Matt Hankins, the driving force behind the founding of the Harvester Performance Center, has stepped down as assistant town manager after 13 years in Rocky Mount government.
As he put it Thursday, “it’s been a real treat to serve the people of Rocky Mount this way,” but “I’m working 14 and 16 hour days.” He wanted to make a change that lets him spend more time with his family.
“COVID-19 has been a good chance for a lot of folks to reevaluate work-life balance,” Town Manager James Ervin said. “I think it’s time for someone else to burn the candle at both ends and keep things working.”
Hankins points to the Harvester as his proudest achievement during his time with Rocky Mount. “Obviously the highlight of a career,” he said. He praised the Harvester staff and others who helped make the music venue a reality. “These things don’t get done by themselves. They get done with a team.”
Hankins worked six years as communications director for Martinsville before coming to Rocky Mount in 2007. He came up with idea in 2011 to convert a vacant hardware store at 450 Franklin St. into a music venue that could serve as an economic development tool.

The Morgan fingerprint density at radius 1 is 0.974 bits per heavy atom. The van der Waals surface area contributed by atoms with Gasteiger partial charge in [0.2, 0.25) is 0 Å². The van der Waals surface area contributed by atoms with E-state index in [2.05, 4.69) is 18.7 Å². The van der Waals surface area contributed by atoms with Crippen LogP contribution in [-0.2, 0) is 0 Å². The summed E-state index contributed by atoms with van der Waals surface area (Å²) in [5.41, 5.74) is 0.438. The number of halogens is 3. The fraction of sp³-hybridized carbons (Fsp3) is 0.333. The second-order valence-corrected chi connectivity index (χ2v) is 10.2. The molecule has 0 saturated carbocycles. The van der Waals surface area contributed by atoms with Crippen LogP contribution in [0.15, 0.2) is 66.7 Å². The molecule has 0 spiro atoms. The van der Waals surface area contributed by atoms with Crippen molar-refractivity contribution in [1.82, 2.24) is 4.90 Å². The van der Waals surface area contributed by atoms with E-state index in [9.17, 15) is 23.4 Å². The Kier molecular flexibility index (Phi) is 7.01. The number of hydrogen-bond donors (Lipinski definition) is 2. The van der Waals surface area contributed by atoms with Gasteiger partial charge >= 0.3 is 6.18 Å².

The Indigo Girls played at the Harvester’s grand opening in 2014. The venue’s stage has seen more than 1,000 shows from the likes of Willie Nelson, Arlo Guthrie, Ricky Skaggs, Charlie Daniels, Wynonna and more. Hankins has been the center’s CEO on top of his assistant town manager duties.
The Harvester sometimes attracts criticism from skeptics who question whether supporting the venue with town funds makes for a good investment. Hankins said his resignation is unrelated to those criticisms.
Rocky Mount officials credited Hankins for collaborating with regional and state partners to bring in more than $30 million in economic development projects in a statement released Thursday.
Recently hired Rocky Mount Cultural and Economic Director Beth Simms will take over Hankins’ Harvester responsibilities and the town will advertise in the coming months for a new assistant town manager.
Hankins declined to comment as to whether he has a new job lined up, though he said he’s open to continue working in local government. For now, he said, he’ll be helping out with his wife Dulcie Webster Hankins’ downtown Rocky Mount business, Wood Grains Furniture and Gifts, and catching the occasional Harvester show.
“My hope is that the Harvester goes forward and it does even better,” Hankins said. “That’s really going to be key to the growth of the community.”